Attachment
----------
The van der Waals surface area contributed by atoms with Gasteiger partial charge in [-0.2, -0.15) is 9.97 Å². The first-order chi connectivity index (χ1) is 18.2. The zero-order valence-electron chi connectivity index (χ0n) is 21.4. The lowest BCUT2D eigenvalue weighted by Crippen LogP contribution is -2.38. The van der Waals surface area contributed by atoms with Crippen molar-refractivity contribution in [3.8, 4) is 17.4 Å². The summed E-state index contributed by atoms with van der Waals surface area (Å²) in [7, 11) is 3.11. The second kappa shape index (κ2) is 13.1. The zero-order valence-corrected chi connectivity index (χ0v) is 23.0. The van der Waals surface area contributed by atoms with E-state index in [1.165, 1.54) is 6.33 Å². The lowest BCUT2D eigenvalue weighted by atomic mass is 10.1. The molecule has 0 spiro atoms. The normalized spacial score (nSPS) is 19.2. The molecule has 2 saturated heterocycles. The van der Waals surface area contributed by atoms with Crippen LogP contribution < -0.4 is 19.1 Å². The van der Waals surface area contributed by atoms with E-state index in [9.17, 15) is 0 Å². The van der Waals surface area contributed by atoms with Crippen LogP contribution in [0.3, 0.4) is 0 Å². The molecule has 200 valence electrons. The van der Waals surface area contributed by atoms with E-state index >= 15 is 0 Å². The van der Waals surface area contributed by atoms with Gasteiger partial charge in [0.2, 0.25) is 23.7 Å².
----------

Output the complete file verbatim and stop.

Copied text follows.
The van der Waals surface area contributed by atoms with Gasteiger partial charge in [-0.2, -0.15) is 9.97 Å². The first-order chi connectivity index (χ1) is 18.2. The zero-order valence-electron chi connectivity index (χ0n) is 21.4. The lowest BCUT2D eigenvalue weighted by Crippen LogP contribution is -2.38. The van der Waals surface area contributed by atoms with Crippen molar-refractivity contribution in [3.8, 4) is 17.4 Å². The summed E-state index contributed by atoms with van der Waals surface area (Å²) in [7, 11) is 3.11. The second kappa shape index (κ2) is 13.1. The zero-order valence-corrected chi connectivity index (χ0v) is 23.0. The van der Waals surface area contributed by atoms with E-state index in [1.165, 1.54) is 6.33 Å². The lowest BCUT2D eigenvalue weighted by atomic mass is 10.1. The molecule has 0 spiro atoms. The normalized spacial score (nSPS) is 19.2. The molecule has 2 saturated heterocycles. The van der Waals surface area contributed by atoms with Crippen LogP contribution < -0.4 is 19.1 Å². The van der Waals surface area contributed by atoms with E-state index in [9.17, 15) is 0 Å². The van der Waals surface area contributed by atoms with Crippen LogP contribution in [0.3, 0.4) is 0 Å². The molecule has 200 valence electrons. The van der Waals surface area contributed by atoms with E-state index >= 15 is 0 Å². The van der Waals surface area contributed by atoms with Gasteiger partial charge in [0.2, 0.25) is 23.7 Å².